A Thread Runs Through It: Cheryl Bridgart

Cheryl Bridgart dreams, and stitches, in vivid colour. Her signature freehand embroidery portraits have always been known for their vibrancy and heart-warming joyfulness.

The mangled, half-burned and twisted sheet metal stirred in the wind – the only object which could still be swayed by the breeze – the grass and trees were gone. After the roar of the fire, the silence felt eerie. Everything was quiet. Black and quiet. Then the birds came back. “ They were able to flee the fire, to fly to safety, but they were the first to come back, bringing with them bursts of colour among the blackness. And hope of new beginnings.” Cheryl Bridgart recalls the destruction on her 6th generation family farm due to the Pinery bushfire in November last year. Bridgart dreams, and stitches, in vivid colour. Her signature freehand embroidery portraits have always been known for their vibrancy and heart-warming joyfulness. Portraits with soulful eyes and expressive lips, combined with flamboyant birds and animals, express Bridgart’s infectious joy for life. But that’s not the whole story. Bridgart’s story is not in just one portrait – it is told across her whole body of work. The last series of works – she completed before the fire – are sombre, ominous and sad. Bridgart explains, “I was becoming overwhelmed by all the evil and sadness in the world. I saw black birds, sad and worried faces – a world without colour.” Spending more time on the farm, getting away from the world, landscapes started appearing in Bridgart’s dreams and embroideries. “I am a portrait person – eyes and faces, but the landscape presented itself in my work.”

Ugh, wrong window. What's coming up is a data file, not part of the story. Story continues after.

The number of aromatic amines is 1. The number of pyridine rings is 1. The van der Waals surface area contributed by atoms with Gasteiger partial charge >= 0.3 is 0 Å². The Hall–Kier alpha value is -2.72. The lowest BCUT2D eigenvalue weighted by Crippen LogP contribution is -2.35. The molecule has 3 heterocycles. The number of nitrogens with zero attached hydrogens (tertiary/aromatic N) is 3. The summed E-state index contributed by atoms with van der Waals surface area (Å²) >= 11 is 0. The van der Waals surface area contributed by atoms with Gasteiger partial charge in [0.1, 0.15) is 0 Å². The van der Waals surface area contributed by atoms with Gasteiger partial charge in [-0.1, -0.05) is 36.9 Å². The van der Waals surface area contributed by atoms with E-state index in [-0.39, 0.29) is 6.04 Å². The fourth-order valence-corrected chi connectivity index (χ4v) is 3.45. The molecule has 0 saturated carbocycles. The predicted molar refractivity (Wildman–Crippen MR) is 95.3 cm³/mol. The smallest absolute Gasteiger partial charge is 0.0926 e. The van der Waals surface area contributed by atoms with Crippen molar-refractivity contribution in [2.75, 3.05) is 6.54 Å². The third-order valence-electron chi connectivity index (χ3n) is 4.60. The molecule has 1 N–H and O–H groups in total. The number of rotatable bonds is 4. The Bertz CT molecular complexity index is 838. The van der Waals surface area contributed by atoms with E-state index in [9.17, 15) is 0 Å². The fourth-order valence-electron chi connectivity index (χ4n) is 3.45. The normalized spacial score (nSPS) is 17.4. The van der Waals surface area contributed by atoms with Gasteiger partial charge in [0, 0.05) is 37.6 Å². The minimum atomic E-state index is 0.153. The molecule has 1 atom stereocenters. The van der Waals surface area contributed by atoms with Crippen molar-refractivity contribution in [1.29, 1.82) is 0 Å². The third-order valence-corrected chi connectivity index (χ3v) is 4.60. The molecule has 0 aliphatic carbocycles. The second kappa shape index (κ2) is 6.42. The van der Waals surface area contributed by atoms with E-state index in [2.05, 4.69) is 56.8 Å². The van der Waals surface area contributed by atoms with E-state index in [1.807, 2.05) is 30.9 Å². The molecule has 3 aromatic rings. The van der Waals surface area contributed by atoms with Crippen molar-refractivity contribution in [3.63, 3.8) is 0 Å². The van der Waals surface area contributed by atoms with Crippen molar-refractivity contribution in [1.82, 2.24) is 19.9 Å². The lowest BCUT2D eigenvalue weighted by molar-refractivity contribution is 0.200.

thread-runs-through-cheryl-bridgart-adelaide-reviewCheryl Bridgart, The Dark Within (2015)

Waves of olive groves, farmland and rolling hills washed over the portrait faces. And slowly some colour came back. Greens and yellows. The black birds were still there, but they came with olive branches. After the fire, the loss, the sadness, and the blackness came home. Reflecting on the loss of her property, her family heirlooms and memories, Bridgart saw hope in the return of the birds. They came back and immediately started nesting in the mangled remains of the shed. New life triumphed over destruction. As she stitched through her sadness and grief, more colours slowly returned to Bridgart’s work. Reds, blues, greens. The broken shed and the black birds are still there, but they are smaller and now keep to the background. The vibrant birds and the colourful faces are back. As Bridgart and her family rebuilt their shed and their new life, her latest work, and her latest life-chapter, Whispers of Passion, has two faces. Man and woman. A couple. “Adversity brings people closer. Sadness brings intimacy.” Bridgart’s dreams and stitched portraits are once again filled with colour. The colour of hope and joy. Bridgart’s new body of work, Laced with Dreams, will be on display at her studio in Beltana House, as part of the SALA Festival in August. She is a member of Well Made, a Guildhouse initiative. bridgart.com Ansie van der Walt is a freelance writer specialising in bre art and textile ansievanderwalt.com thefabricthread.com

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